Quantcast
  • Register
PhysicsOverflow is a next-generation academic platform for physicists and astronomers, including a community peer review system and a postgraduate-level discussion forum analogous to MathOverflow.

Welcome to PhysicsOverflow! PhysicsOverflow is an open platform for community peer review and graduate-level Physics discussion.

Please help promote PhysicsOverflow ads elsewhere if you like it.

News

New printer friendly PO pages!

Migration to Bielefeld University was successful!

Please vote for this year's PhysicsOverflow ads!

Please do help out in categorising submissions. Submit a paper to PhysicsOverflow!

... see more

Tools for paper authors

Submit paper
Claim Paper Authorship

Tools for SE users

Search User
Reclaim SE Account
Request Account Merger
Nativise imported posts
Claim post (deleted users)
Import SE post

Users whose questions have been imported from Physics Stack Exchange, Theoretical Physics Stack Exchange, or any other Stack Exchange site are kindly requested to reclaim their account and not to register as a new user.

Public \(\beta\) tools

Report a bug with a feature
Request a new functionality
404 page design
Send feedback

Attributions

(propose a free ad)

Site Statistics

145 submissions , 122 unreviewed
3,930 questions , 1,398 unanswered
4,862 answers , 20,637 comments
1,470 users with positive rep
502 active unimported users
More ...

Zumino's consistent and covariant anomalies - applied to quantum hall?

+ 3 like - 0 dislike
73 views

What is the `physical' meaning of consistent anomalies and covariant anomalies?

Perhaps a good Reference is: Consistent and covariant anomalies in gauge and gravitational theories - William A. Bardeen and Bruno Zumino

I kind of remember (and used to think) that: $$ \text{consistent anomaly} =(1/2) (\text{covariant anomaly}) $$

So the physical picture I have is, for example a 1+1D system. See a Reference arXiv:1307.7480. Consider this 1+1D theory lives as the edge theory on the boundary of a 2+1D spatial cylinder. There is an (integer) quantum hall state with charge U(1) symmetry.

On the left edge, there is a left-moving current with a `consistent' anomaly $$ \partial_\mu J_L^\mu =(e/4\pi)\epsilon^{\mu\nu} F_{\mu\nu}(=\text{consistent anomaly}?) $$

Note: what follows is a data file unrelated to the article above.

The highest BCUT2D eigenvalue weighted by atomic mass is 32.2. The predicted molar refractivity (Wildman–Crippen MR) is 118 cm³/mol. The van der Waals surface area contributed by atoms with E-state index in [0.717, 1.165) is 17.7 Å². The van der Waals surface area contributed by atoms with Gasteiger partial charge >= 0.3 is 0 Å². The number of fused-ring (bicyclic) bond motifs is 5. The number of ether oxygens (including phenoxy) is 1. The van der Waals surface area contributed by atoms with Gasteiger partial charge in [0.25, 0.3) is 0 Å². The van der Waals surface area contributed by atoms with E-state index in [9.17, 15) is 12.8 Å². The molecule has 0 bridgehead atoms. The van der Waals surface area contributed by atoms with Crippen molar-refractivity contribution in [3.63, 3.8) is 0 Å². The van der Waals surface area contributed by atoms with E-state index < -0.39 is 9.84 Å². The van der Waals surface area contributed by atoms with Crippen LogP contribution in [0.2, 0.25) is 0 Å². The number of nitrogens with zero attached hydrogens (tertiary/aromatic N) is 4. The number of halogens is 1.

On the right edge, there is a right-moving current with another `consistent' anomaly $$ \partial_\mu J_R^\mu =-(e/4\pi)\epsilon^{\mu\nu} F_{\mu\nu}(=-\text{consistent anomaly}?) $$

Consider putting these two edges more-or-less together as the same 1+1D (but without direct interactions), shows axial anomaly: $$ \partial_\mu J_A^\mu=\partial_\mu (J_L^\mu-J_R^\mu) =(e/2\pi)\epsilon^{\mu\nu} F_{\mu\nu}(=\text{covariant anomaly}?) $$

while vector current conserved: $$ \partial_\mu J_V^\mu=\partial_\mu (J_L^\mu+J_R^\mu) =0 $$

At least, this physical picture produces: $$ \text{consistent anomaly} =(1/2) (\text{covariant anomaly}) $$

Can someone inform whether this is a right picture or not for the consistent anomalies and covariant anomalies?

This post imported from StackExchange Physics at 2014-06-04 11:40 (UCT), posted by SE-user Idear
asked Nov 13, 2013 in Theoretical Physics by wonderich (1,400 points) [ no revision ]
You will find interesting informations page $3$ of the paper you first cited in free access here

This post imported from StackExchange Physics at 2014-06-04 11:40 (UCT), posted by SE-user Trimok

Your answer

Please use answers only to (at least partly) answer questions. To comment, discuss, or ask for clarification, leave a comment instead.
To mask links under text, please type your text, highlight it, and click the "link" button. You can then enter your link URL.
Please consult the FAQ for as to how to format your post.
This is the answer box; if you want to write a comment instead, please use the 'add comment' button.
Live preview (may slow down editor)   Preview
Your name to display (optional):
Privacy: Your email address will only be used for sending these notifications.
Anti-spam verification:
If you are a human please identify the position of the character covered by the symbol $\varnothing$ in the following word:
p$\hbar$ysicsOverfl$\varnothing$w
Then drag the red bullet below over the corresponding character of our banner. When you drop it there, the bullet changes to green (on slow internet connections after a few seconds).
To avoid this verification in future, please log in or register.




user contributions licensed under cc by-sa 3.0 with attribution required

Your rights
...